Don Gips' op-ed on the presidential transition
Advice for a presidential move to the White House
By Don Gips
On my first day as head of presidential personnel for Barack Obama, I woke to the surprising headline that Senator Tom Daschle of South Dakota had withdrawn his nomination to be health secretary.
What seemed like a relatively small tax issue was attracting too much media and he decided to bow out. Each day thereafter was filled with additional shocks and a schedule of back-to-back interviews, 400,000 CVs to review and background checks — all amid constant media predictions, which usually had no connection to reality.
For a new US administration to begin work straight after inauguration day, a daunting number of decisions have to be made within the weeks following the election. This is particularly true in 2016, where policy differences with the outgoing administration are stark. Had Hillary Clinton won, it would have been a friendly process, with less pressure to replace people or policy. Yet even the most professionally managed transitions are chaotic. If Donald Trump hopes to avoid disruption to the work of government, he needs to organise quickly, starting with personnel.
More than 4,000 White House and executive branch positions need to be filled, including more than 1,000 that require Senate confirmation. Picking the appointee is merely the first stage and triggers Federal Bureau of Investigation security clearance, political vetting and a review by the Office of Government Ethics to avoid financial conflicts. For some individuals, it comes as a surprise that they must lay bare all of the activities from their adult lives and unwind financial holdings to remove conflicts. This takes weeks, where seemingly minor queries cripple the wider appointments process.
President-elect Trump’s transition team has to take some key decisions right now. First, they must be clear with nominees about their redlines on lobbying, representing foreign governments, employing illegal immigrants, infidelity or whether they have used marijuana (even in a state where it is legal). They will also need to consider the different standards of Senate committees; the banking committee has higher standards on tax issues for example. Being upfront will avoid future embarrassment, as the FBI uncovers everything.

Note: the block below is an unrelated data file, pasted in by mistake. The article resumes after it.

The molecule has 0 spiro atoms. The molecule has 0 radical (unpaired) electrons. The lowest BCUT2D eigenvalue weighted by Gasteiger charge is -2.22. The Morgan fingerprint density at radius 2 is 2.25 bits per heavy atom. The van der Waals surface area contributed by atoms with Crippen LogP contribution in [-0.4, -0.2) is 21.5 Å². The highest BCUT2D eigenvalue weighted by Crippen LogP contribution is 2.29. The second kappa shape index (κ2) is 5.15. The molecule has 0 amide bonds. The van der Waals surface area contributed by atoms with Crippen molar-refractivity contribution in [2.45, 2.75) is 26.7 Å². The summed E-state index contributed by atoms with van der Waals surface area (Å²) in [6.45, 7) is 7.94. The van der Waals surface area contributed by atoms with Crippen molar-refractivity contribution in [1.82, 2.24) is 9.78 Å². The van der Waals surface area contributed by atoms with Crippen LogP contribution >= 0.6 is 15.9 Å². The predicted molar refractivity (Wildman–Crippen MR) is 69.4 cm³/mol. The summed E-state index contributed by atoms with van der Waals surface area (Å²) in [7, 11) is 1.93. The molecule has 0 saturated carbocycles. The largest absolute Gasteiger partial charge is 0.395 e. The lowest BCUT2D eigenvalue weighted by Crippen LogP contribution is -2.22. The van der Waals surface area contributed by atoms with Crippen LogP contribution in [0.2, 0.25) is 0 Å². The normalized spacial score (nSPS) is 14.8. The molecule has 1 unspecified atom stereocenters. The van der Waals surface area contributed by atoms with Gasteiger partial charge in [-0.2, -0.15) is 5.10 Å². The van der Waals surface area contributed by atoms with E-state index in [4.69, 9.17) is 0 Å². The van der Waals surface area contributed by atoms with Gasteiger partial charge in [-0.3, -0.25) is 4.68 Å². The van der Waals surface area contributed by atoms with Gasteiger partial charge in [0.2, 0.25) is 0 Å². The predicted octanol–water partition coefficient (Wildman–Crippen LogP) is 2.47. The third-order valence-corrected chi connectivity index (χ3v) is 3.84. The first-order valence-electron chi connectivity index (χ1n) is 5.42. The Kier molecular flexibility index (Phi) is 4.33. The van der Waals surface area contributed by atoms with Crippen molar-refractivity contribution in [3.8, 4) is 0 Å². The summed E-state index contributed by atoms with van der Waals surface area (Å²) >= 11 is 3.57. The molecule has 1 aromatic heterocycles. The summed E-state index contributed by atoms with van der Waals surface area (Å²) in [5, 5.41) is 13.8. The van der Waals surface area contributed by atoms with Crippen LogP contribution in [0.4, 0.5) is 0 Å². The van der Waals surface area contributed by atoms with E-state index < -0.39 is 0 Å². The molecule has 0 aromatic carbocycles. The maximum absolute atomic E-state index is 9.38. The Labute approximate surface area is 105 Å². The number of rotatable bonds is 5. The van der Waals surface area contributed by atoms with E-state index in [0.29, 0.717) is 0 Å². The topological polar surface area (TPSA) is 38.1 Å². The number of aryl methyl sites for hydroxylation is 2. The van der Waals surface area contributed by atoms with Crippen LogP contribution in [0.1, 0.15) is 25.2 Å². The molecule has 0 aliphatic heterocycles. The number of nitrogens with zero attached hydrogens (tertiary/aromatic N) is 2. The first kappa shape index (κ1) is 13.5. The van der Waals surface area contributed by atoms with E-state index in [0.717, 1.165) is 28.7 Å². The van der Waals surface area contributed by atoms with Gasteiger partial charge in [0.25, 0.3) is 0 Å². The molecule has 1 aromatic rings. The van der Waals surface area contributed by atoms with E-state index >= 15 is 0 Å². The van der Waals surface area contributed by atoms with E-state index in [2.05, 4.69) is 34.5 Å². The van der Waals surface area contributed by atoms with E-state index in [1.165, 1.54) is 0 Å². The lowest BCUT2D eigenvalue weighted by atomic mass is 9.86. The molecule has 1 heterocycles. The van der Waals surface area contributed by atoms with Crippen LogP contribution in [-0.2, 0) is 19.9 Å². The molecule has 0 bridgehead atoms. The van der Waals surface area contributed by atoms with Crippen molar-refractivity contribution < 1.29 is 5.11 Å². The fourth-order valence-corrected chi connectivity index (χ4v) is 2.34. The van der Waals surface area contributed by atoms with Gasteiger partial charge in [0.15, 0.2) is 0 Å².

Second, the transition team needs to decide the importance of diversity in its administration. Once one position is decided, it will dictate the make-up of other appointments. And third, they will need to decide the balance of power in picking appointees in the cabinet agencies: does the cabinet secretary or White House make the final call?
Concerns have been expressed that the Trump transition is behind schedule and is struggling to get organised. During the Obama transition, by this stage we had detailed policy plans and agency review teams in place, as well as lists of pre-vetted appointees for the positions requiring Senate confirmation ready on election day. We still entered a world of organised chaos. Our best-laid plans did not survive very long.
Given the apparent lack of planning, Mr Trump’s transition will encounter an exacerbated version of these challenges. The appointments and confirmation process may be messier, particularly at levels below the cabinet where it seems even fewer preparations have been made. This will have a knock-on effect: without these appointees in place, the administration will not be able to implement its policy and budget priorities.
Perhaps in the coming weeks, we will see a more organised personnel process from Mr Trump. Failure to do so will mean a less capable leadership and further confusion in Washington. Suspicion will increase in foreign capitals too about Mr Trump’s ability to lead the US.
Don Gips is a principal at the Albright Stonebridge Group.